That was the easy part. Next they faced a dilemma between what the brief was asking them to do and what they believed the new Bauhaus should be. A situation that in many case could lead to arguments and disagreements, but not in their case. Following their working methodology each member of the team shared their ideas and vision, generating a debate that lasted for a few days, until finally, they all agreed on which was the direction to follow (well, not all of them, as this was done separately in two different instances, one for each of the teams they had internally formed).
Up until this point each team had worked together, raising questions and finding answers as a team. However, one of the advantages of having a large team is having access to a very diverse set of skills, and at this point it was time to divide and conquer! After knowing each other for five years, COLECTIVO 24 understand what each member ads to the team and what each of them is best at. Not everyone is amazing at rendering or laying out presentations, how could they?! Instead, they understand the strengths of each member and trust them to work on what they do best, knowing that by combining their strengths they have a much better shot at solving any challenge than they would on their own.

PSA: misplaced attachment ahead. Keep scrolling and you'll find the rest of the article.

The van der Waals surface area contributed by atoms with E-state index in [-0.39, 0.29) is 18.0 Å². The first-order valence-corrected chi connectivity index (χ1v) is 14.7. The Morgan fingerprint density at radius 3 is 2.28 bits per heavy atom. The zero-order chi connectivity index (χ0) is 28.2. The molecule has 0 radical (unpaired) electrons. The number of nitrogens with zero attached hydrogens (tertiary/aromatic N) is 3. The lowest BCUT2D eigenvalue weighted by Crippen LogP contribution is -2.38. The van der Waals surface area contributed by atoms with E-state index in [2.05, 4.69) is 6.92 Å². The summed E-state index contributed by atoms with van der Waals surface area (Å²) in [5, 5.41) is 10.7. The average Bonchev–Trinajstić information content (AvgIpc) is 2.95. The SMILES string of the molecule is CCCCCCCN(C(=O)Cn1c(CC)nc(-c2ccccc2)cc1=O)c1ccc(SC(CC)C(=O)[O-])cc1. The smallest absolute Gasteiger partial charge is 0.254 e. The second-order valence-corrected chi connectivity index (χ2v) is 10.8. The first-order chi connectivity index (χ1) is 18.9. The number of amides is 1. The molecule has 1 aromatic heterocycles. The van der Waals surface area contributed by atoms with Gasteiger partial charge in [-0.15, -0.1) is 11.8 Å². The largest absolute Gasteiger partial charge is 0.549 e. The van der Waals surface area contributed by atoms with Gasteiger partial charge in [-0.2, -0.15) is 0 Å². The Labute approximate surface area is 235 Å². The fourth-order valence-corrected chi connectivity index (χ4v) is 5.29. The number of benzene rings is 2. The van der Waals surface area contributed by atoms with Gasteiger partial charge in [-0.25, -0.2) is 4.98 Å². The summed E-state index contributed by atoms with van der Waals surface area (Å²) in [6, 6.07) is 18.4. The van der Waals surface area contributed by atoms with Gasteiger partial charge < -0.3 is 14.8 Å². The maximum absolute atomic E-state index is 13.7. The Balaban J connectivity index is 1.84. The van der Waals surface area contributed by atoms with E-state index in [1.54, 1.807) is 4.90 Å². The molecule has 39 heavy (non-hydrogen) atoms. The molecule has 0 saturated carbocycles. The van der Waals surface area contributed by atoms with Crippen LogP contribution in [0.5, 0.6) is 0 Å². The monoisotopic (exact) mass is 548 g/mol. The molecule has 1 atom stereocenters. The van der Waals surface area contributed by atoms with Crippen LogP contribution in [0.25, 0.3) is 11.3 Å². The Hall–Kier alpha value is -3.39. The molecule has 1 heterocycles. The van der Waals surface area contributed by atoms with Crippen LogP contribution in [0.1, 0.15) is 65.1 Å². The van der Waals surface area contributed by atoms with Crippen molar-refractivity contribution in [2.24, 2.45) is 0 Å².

Establishing their studio
COLECTIVO 24 worked in the academic environment, but would it work outside? That is what they set to find out when they joined the Bauhaus Campus 2021 international competition, and not only did they felt their work dynamics worked just as well, but the jury awarded one of their proposals, amongst 388 received, with an Honorable Mention!
The fourteen members of the team had already previously talked about what their relationship could be after graduation. They knew they wanted to stay close, to collaborate. They thought they could work together on research and academic matters while each of them worked at an office, but their success in the competition raised another possibility, a question they needed to answer: Could we establish our own professional practice? Once again, they started a debate and eventually decided they were. Some of the teammates already had some professional experience, as they had been working at studios while studying, the group seemed to work well outside the safe walls of their school, and what’s even more important, clients were knocking at their door!
Since making this life changing decision COLECTIVO 24 has participated in two other competitions, one of them for the WWF, and are engaged in two real life projects, the restoration of an apartment building in Bello, a suburb north of Medellín, and a 200 square meter home on a land in La Ceja, a nearby municipality.
We invite you to follow their progress on Instagram. We’ll certainly be keeping a close eye on their evolution and are eager to see the things that will come out of this unusual, but brave and charismatic group of young minds.